It’s interesting how often you think you’re the only one with a problem only to find out that you’re not alone and, in fact, might be quite normal. A dear friend and I were talking the other day and he mentioned his 5am nightly(?) wake-up in a state of panic. He, like so many of my friends, is self-employed and he never knows exactly what he’s going to bill in the future. He does, however, have a pretty good idea about what he needs to bring in so he doesn’t lose his house, health care, and a meal or two every day. Usually he spends a few minutes tossing and turning and gets back to sleep but not always.
I told him about another of our friends who experiences exactly the same thing. Well, not exactly – his terror arrives at 4am. A third friend told me the same thing. Maybe we should set up a conference call.
It’s easy to think that self-employment is the root of this but I’ll admit to have gone through the same moments even when I was gainfully employed at a corporate job and snapped awake thinking about something that HAD to get done that I was afraid wouldn’t. Any of us who carry authority and responsibility have those moments, I think. It shows we care and understand that along with nice salaries and big offices (one boss used to call it “wearing the long ties” but ties are so last century…) comes accountability.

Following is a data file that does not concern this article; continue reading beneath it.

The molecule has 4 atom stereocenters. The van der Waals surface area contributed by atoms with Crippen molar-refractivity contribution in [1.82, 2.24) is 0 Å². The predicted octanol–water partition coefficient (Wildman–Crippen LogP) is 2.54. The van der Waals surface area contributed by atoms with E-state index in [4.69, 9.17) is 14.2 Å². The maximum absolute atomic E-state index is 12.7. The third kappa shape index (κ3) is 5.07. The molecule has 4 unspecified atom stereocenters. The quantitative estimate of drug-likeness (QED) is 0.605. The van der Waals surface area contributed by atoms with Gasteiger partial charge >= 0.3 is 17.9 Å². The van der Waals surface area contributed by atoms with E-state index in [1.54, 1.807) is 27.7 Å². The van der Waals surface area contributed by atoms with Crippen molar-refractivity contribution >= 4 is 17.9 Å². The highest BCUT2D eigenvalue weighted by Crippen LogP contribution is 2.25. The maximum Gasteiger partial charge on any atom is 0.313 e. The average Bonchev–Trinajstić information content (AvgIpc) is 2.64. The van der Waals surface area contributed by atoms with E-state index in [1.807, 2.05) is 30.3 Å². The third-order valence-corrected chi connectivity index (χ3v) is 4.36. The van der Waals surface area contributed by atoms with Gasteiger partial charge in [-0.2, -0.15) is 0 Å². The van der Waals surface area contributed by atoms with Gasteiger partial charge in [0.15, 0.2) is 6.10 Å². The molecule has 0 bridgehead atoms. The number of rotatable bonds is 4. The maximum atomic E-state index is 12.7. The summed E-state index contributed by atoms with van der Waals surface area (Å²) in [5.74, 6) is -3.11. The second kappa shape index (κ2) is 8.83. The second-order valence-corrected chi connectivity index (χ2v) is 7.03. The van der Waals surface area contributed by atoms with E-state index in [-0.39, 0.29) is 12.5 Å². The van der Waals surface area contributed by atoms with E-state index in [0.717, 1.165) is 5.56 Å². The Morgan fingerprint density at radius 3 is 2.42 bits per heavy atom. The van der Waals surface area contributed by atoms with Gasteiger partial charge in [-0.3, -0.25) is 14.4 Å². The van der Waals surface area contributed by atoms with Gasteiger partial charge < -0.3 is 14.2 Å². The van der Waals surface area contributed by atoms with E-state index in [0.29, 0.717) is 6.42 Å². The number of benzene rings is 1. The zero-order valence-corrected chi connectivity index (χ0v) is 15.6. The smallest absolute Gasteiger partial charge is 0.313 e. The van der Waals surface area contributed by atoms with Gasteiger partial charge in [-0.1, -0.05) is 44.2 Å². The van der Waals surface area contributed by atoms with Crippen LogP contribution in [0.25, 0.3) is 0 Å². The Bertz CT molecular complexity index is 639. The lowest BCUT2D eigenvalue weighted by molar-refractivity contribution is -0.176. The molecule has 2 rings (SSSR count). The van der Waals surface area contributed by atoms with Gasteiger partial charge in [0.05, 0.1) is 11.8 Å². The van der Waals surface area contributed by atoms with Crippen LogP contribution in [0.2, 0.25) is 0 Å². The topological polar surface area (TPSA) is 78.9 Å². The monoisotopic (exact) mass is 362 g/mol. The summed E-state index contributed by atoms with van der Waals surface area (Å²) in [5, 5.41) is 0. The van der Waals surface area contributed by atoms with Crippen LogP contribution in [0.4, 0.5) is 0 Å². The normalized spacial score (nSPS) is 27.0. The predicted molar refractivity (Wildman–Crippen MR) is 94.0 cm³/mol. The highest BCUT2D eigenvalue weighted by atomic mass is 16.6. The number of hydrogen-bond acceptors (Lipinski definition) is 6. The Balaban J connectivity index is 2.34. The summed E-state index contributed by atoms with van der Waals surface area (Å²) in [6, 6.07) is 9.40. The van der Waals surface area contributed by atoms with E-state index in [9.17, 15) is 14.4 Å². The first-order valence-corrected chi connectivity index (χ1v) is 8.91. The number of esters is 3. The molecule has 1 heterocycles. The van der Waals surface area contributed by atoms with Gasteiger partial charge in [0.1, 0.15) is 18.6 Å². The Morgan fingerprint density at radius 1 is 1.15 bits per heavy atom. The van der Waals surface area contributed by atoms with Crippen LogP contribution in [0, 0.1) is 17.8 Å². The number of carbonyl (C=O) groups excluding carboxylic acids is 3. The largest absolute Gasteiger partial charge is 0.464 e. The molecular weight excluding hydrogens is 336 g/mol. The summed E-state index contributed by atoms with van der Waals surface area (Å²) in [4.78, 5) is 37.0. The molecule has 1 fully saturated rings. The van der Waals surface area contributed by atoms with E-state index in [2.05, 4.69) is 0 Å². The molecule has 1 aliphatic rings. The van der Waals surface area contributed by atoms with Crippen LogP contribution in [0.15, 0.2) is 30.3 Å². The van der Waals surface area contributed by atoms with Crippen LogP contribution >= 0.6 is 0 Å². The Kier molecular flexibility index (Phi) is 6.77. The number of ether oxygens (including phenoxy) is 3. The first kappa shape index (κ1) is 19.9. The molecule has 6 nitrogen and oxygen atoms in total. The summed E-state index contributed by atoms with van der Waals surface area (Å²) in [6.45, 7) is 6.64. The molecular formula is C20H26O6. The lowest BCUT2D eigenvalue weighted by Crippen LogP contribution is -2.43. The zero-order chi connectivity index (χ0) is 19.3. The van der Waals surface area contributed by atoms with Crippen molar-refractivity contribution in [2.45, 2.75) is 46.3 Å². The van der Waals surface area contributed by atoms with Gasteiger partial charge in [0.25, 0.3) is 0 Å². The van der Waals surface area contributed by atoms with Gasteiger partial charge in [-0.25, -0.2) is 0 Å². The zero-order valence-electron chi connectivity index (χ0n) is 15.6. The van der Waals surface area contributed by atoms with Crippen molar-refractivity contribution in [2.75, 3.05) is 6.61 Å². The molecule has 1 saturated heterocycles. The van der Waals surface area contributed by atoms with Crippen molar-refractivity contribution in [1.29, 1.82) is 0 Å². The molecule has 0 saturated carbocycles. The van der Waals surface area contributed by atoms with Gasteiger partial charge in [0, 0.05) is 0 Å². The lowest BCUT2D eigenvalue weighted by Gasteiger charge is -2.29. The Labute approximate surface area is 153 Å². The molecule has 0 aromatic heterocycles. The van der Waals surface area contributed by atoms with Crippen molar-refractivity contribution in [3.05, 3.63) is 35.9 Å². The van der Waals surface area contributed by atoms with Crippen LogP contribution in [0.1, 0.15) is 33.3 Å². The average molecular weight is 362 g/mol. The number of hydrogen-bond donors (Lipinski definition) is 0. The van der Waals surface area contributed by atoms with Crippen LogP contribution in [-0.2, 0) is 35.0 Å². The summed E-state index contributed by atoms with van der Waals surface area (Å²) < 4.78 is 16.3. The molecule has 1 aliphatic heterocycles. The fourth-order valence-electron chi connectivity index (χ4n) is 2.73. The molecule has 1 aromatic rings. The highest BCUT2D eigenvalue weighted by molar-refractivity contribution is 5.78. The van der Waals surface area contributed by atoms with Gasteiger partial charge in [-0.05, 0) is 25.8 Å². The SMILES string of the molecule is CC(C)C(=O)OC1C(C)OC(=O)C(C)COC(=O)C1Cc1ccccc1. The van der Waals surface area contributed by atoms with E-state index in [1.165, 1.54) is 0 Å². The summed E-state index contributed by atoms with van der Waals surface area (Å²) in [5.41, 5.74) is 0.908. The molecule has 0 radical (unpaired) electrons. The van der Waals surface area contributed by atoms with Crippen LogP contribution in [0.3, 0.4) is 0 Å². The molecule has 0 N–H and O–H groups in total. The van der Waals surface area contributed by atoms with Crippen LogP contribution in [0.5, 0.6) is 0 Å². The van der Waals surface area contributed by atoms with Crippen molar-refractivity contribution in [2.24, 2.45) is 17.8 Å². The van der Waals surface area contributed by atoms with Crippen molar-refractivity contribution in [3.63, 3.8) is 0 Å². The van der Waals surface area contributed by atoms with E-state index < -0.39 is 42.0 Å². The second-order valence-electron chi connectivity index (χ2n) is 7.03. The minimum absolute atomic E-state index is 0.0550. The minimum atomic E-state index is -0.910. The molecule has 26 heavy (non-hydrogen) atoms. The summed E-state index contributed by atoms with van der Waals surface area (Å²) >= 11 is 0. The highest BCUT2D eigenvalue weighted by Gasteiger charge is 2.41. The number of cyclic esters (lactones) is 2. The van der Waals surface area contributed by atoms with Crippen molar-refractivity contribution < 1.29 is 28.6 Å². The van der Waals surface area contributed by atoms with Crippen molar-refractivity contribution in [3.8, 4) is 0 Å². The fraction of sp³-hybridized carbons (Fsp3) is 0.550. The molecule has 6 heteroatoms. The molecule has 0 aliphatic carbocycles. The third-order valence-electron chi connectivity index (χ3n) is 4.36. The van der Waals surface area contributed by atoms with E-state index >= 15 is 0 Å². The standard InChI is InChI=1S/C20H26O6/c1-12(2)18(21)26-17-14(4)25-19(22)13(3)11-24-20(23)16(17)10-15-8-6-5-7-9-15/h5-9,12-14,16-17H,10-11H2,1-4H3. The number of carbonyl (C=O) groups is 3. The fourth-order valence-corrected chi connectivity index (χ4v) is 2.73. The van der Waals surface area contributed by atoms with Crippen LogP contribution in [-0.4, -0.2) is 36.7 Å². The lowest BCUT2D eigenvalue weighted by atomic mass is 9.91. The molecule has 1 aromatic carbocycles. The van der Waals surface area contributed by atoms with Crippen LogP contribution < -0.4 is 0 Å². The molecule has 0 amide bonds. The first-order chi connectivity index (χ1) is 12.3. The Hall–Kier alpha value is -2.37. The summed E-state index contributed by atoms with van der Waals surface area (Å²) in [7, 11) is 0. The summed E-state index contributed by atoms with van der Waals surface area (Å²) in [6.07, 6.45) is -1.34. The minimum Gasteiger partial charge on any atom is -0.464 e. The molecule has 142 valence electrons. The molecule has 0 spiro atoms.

I still have those moments although mine tend to come on the other end of sleep. There are never enough hours in the day – even when you’re working a lot of them – to finish everything. Although my buddy has been on his own for 30 years or so he’s still worried about making it another month. But he does, as do we all, mostly. Other friends, like me, have only been on their own for a few years and while the future isn’t always clear, it’s coming anyway so why panic? The trick is not to self-medicate, stay focused, and enjoy the ride. Usually I got out of my moments by reminding myself I’d done about everything one could do to assure success. And then I continued to panic.
“What if” is a game you need to play. It’s how you get better and are prepared for anything. Panic is just one side of that game, one that always seems to want to play out at night. Don’t laugh at senior executives if they look tired and worry about the ones that look refreshed all the time. They’re getting too much sleep!
How are you sleeping? When do the moments of panic hit and how do you get back to earth?